Non-financial material risks are not adequately reported

Reporting on material issues in the financial context has been legally required for decades and is widely understood. It is less widely understood – and not yet well applied – in non-financial contexts.
Corporate sustainability efforts depend on identifying and executing on material issues.
The failure of Coal Producers to report material non-financial issues, and to execute on those risks, has led to a rash of bankruptcies, and an epic loss of value for many stakeholders. Six publicly listed U.S. coal producers dived into Chapter 11 bankruptcy in the past 12 months, according to a Reuters review of regulatory filings. The world's biggest private-sector coal producer, St. Louis-based Peabody Energy Corp., filed for U.S. bankruptcy protection earlier this month after it was unable to service its $10.1 billion debt it incurred mostly for an expansion into Australia just before the demand for coal and prices declined sharply.
Harvard Business School’s 2015 study, Corporate Sustainability: First Evidence on Materiality, has refreshed the significant correlation between sustainability and financial performance when differentiating between material and immaterial sustainability issues.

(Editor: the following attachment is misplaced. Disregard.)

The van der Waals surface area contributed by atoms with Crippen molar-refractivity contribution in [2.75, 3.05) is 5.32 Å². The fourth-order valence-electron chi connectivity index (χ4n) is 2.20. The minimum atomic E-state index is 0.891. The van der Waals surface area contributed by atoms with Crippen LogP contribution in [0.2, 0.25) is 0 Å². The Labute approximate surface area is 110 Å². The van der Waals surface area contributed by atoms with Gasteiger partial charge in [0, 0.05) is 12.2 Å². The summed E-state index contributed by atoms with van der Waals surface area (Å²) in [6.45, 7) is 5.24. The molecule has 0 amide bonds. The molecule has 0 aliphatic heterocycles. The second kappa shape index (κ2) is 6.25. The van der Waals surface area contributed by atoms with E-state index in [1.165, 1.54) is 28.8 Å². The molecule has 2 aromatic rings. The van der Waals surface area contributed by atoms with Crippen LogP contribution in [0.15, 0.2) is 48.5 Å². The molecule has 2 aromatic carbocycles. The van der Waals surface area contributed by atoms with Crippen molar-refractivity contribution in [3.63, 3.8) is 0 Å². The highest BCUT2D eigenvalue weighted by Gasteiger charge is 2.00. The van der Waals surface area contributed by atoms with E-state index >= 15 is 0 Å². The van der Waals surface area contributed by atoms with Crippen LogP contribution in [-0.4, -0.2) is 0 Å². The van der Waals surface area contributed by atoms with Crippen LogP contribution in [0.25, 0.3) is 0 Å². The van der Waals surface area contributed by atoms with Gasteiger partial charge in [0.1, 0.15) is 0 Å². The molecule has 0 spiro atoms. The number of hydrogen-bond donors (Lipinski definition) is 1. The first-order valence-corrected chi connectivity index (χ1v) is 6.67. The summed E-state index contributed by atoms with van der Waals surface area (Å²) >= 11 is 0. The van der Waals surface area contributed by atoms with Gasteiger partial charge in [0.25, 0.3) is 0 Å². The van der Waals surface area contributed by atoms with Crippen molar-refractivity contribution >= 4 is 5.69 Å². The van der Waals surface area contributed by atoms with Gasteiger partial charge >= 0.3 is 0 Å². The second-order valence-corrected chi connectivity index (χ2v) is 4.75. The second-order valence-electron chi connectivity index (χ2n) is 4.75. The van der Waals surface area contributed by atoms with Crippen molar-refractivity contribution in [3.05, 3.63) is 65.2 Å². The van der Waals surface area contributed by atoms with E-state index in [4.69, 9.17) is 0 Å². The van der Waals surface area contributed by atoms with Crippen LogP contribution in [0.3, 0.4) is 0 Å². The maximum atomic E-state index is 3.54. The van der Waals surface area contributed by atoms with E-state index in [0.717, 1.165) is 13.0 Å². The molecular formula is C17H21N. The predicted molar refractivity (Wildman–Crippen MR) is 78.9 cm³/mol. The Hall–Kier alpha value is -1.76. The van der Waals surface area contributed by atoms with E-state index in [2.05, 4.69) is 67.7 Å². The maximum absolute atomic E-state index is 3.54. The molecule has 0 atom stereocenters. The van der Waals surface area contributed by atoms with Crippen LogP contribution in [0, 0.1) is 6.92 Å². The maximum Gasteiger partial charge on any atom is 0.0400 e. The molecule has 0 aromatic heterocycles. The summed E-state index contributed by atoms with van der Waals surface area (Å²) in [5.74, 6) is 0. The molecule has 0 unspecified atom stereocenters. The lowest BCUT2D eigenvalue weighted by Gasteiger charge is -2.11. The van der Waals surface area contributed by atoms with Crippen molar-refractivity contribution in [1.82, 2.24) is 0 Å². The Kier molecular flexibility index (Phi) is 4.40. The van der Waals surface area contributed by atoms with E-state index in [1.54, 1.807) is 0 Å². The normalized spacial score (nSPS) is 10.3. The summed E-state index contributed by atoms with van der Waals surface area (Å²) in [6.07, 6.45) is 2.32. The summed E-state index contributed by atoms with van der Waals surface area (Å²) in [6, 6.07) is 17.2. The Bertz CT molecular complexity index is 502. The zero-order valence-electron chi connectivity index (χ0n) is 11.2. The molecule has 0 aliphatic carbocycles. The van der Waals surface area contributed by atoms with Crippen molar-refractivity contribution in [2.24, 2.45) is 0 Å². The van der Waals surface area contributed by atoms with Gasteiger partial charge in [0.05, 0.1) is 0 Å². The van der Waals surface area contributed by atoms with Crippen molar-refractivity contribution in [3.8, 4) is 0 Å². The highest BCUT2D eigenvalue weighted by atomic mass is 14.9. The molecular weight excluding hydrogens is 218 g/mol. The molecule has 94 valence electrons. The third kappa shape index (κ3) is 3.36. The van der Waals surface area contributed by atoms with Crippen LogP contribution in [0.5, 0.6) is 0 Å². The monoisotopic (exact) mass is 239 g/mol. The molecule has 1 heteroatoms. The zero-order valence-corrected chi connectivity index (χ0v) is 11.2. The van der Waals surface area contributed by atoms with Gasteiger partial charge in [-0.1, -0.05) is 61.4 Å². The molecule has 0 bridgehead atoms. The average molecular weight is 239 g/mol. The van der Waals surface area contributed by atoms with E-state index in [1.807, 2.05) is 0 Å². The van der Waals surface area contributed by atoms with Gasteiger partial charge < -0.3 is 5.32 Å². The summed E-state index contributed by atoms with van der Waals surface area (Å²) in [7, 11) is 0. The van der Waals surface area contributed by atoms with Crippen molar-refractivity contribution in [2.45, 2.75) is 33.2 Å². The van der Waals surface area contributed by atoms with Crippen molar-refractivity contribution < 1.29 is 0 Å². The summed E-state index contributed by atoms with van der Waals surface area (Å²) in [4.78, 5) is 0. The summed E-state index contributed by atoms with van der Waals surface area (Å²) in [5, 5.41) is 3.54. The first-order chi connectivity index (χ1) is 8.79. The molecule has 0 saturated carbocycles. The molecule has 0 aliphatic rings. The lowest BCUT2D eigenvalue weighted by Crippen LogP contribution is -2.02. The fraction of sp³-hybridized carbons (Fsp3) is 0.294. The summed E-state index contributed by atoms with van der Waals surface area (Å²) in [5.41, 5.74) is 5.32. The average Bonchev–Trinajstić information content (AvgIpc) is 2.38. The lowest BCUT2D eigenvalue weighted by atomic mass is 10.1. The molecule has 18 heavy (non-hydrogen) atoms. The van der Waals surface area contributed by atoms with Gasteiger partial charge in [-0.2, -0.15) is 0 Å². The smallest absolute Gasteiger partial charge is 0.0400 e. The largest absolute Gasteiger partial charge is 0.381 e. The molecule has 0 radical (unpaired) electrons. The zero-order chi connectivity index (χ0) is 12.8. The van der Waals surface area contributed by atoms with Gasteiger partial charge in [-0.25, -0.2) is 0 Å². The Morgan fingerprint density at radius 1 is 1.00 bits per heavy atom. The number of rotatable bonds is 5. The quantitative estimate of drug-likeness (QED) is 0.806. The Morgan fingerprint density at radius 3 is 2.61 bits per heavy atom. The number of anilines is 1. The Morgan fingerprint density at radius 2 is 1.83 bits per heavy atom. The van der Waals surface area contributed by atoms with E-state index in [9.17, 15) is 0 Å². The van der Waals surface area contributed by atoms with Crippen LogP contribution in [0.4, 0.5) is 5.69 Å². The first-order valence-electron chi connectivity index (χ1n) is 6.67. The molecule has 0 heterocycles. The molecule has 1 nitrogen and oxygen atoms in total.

The Securities and Exchange Commission (SEC) recently ruled that ExxonMobil must allow its shareholders to vote on a climate risk resolution. The SEC is signalling that business risks due to climate change must be considered material risk for the oil industry.
Without reporting of material risks, stakeholders are exposed, cannot accurately assess their positions, and may well suffer enormous losses. It’s no small matter.
This topic is discussed in more detail at Triple Pundit.